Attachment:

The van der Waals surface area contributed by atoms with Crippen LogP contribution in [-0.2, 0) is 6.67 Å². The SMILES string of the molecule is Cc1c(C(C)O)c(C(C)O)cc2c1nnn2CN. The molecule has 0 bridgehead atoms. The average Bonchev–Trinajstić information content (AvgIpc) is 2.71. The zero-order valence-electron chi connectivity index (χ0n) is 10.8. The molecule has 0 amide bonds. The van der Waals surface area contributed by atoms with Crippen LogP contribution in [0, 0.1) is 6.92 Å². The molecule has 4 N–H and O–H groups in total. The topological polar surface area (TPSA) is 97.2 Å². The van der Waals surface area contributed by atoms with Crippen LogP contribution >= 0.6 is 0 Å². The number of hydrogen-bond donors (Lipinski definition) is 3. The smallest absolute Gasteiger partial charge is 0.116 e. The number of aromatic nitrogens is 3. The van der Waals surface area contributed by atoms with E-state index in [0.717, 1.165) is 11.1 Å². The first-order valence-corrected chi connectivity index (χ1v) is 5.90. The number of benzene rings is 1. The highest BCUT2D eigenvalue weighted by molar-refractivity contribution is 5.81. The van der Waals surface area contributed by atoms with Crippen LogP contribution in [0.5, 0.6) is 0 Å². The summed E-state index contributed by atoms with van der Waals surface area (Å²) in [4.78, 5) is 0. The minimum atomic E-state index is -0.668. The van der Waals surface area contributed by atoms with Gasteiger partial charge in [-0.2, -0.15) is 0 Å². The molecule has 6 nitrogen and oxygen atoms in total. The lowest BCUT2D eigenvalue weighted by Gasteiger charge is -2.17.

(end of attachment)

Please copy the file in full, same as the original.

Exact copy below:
The van der Waals surface area contributed by atoms with Crippen LogP contribution in [-0.2, 0) is 6.67 Å². The SMILES string of the molecule is Cc1c(C(C)O)c(C(C)O)cc2c1nnn2CN. The molecule has 0 bridgehead atoms. The average Bonchev–Trinajstić information content (AvgIpc) is 2.71. The zero-order valence-electron chi connectivity index (χ0n) is 10.8. The molecule has 0 amide bonds. The van der Waals surface area contributed by atoms with Crippen LogP contribution in [0, 0.1) is 6.92 Å². The molecule has 4 N–H and O–H groups in total. The topological polar surface area (TPSA) is 97.2 Å². The van der Waals surface area contributed by atoms with Crippen LogP contribution >= 0.6 is 0 Å². The number of hydrogen-bond donors (Lipinski definition) is 3. The smallest absolute Gasteiger partial charge is 0.116 e. The number of aromatic nitrogens is 3. The van der Waals surface area contributed by atoms with E-state index in [0.717, 1.165) is 11.1 Å². The first-order valence-corrected chi connectivity index (χ1v) is 5.90. The number of benzene rings is 1. The highest BCUT2D eigenvalue weighted by molar-refractivity contribution is 5.81. The van der Waals surface area contributed by atoms with Crippen LogP contribution in [0.5, 0.6) is 0 Å². The summed E-state index contributed by atoms with van der Waals surface area (Å²) in [4.78, 5) is 0. The minimum atomic E-state index is -0.668. The van der Waals surface area contributed by atoms with Gasteiger partial charge in [-0.2, -0.15) is 0 Å². The molecule has 6 nitrogen and oxygen atoms in total. The lowest BCUT2D eigenvalue weighted by Gasteiger charge is -2.17.